A Medical Device Designer’s Guide to Skin-Related Products
The approximate 20 square feet that we call our skin is astonishing at allowing us to move, to control our body temperature, and to survive life’s tumbles. Thankfully this exterior organ is very good at repairing itself, but it has limits. These limitations are very specific to us as individuals. When placing a “foreign body”, i.e., medical device on our skin, there are factors that affect our skin’s resilience.
First off, there is a small percent of the human population whose skin reacts negatively to everything except natural fibers. This reaction is are called dermatitis. Dermatitis is a category of skin reactions that range from small red rash to a large crusty blisters.
From the practitioner’s perspective, it is important to understand the end-user’s personal history with various materials. The device designer’s responsibility is to use the most bio-compatible, breathable materials possible. But picking the ideal material sometimes isn’t enough.
Anticipating different material needs for different areas of the body
The sensitive, thin-skinned areas of our body are simply more delicate than those with thicker skin. As well, skin over a joint or bone protrusion is less resilient than skin over large muscles . Here, thin skin areas simple do not have enough compliance for it to be a good intermediary between the underlying tissues and a more rigid medical device. So the designer may be required to use synthetic stretchy, foamy materials. One example of such a material is silicone. It comes in a variety of configurations: mild adhesives, gentle fabric coatings through to soft foams. Yes there are material options— but then we get older.
So why does our grandparents bruise so easily? As we get older, the skin thins and becomes less elastic; what’s even more problematic is that the blood vessel walls thin, causing them to break more easily. For the elderly, even clothing that is slightly constricting can cause sub-dermal bleeding. The elderly, especially, need a medical device to land gently. Additionally, as in real estate biz, location matters.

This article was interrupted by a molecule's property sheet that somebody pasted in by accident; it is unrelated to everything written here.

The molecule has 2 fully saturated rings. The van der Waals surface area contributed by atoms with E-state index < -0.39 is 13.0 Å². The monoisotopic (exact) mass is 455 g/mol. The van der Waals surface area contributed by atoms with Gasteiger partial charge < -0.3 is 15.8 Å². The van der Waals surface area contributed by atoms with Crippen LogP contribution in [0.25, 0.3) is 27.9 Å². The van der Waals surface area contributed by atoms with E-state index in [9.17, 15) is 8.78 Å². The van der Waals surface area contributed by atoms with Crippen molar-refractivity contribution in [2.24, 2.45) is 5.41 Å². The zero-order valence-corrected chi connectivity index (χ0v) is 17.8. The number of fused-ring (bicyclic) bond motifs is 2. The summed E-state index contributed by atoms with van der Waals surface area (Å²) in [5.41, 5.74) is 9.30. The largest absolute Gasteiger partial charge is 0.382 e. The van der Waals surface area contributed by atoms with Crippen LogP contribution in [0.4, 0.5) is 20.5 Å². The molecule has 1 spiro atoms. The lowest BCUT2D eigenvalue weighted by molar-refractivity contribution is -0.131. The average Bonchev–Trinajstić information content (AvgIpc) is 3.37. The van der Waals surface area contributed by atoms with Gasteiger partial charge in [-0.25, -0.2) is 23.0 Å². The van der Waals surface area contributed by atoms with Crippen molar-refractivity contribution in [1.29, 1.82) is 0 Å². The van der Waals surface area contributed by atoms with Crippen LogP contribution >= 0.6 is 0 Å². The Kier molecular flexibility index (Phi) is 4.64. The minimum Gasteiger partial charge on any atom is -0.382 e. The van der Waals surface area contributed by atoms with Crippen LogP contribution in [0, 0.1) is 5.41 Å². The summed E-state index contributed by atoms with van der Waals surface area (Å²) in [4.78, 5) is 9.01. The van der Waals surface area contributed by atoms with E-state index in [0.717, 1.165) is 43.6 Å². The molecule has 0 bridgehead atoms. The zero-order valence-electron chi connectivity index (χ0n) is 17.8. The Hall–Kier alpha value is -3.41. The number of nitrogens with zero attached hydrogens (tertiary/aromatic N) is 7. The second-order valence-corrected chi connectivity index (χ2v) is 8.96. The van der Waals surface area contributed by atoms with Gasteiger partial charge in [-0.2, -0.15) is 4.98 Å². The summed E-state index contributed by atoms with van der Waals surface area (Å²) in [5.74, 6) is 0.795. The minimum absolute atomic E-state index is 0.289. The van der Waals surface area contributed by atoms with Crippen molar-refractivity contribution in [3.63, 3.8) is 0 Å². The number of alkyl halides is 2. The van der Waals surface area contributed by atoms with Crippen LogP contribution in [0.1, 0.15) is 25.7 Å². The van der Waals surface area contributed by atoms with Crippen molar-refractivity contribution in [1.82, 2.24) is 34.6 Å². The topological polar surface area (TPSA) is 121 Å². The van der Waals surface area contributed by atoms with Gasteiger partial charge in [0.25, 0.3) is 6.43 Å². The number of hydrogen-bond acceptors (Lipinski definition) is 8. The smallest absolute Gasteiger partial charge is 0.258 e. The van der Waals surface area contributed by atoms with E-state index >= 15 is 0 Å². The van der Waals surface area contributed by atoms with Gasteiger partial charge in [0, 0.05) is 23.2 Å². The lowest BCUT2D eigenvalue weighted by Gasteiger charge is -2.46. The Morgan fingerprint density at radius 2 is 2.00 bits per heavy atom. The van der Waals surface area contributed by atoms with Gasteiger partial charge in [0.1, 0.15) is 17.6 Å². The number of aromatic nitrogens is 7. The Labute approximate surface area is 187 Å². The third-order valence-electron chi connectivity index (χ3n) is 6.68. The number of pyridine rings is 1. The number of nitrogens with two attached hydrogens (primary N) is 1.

One size does not fit all when designing medical devices for different patients
We recently developed a medical device that mounts to the jaw through the front, mid region of the throat. Very challenging to say the least. There are bony areas adjacent to soft tissue with nerve clusters. This region also has a huge anatomy variation between users and this region allows for complex movement. One size will NOT fit all, but there cannot be 78 sizes either. Even if the patient is comatose, the device must be capable of some motion— even if just so the patient can swallow (and, chewing and talking may be good too).
The concern with motion, and of course improper device attachment, is that these causes potentially damaging forces on the skin. Anytime the device is pushing in, pulling on, or trying to slip side-ways on the skin there is reason for concern. There can be shearing loads parallel and perpendicular to the skin. As well as pressure loads force into or pulling on the skin.
Over time, these forces are a concern. Healthy skin and tissues rejuvenate themselves via adequate vascular flow. This flow requires arteries and veins to be uninterrupted so that oxygen and nutrient can replenish tissues. Here, again, the medical device must be designed and installed properly to allow proper vascular flow.
In spite of these mentioned skin interaction and device placement concerns, technology has progressed. Devices are smaller, and their applied treatments are more targeted to the aliment. Medical designers are creating medical devices capable of being successfully worn by a larger percentage of the population which are easily and safely purchased over-the-counter and worn longer term with little side effects.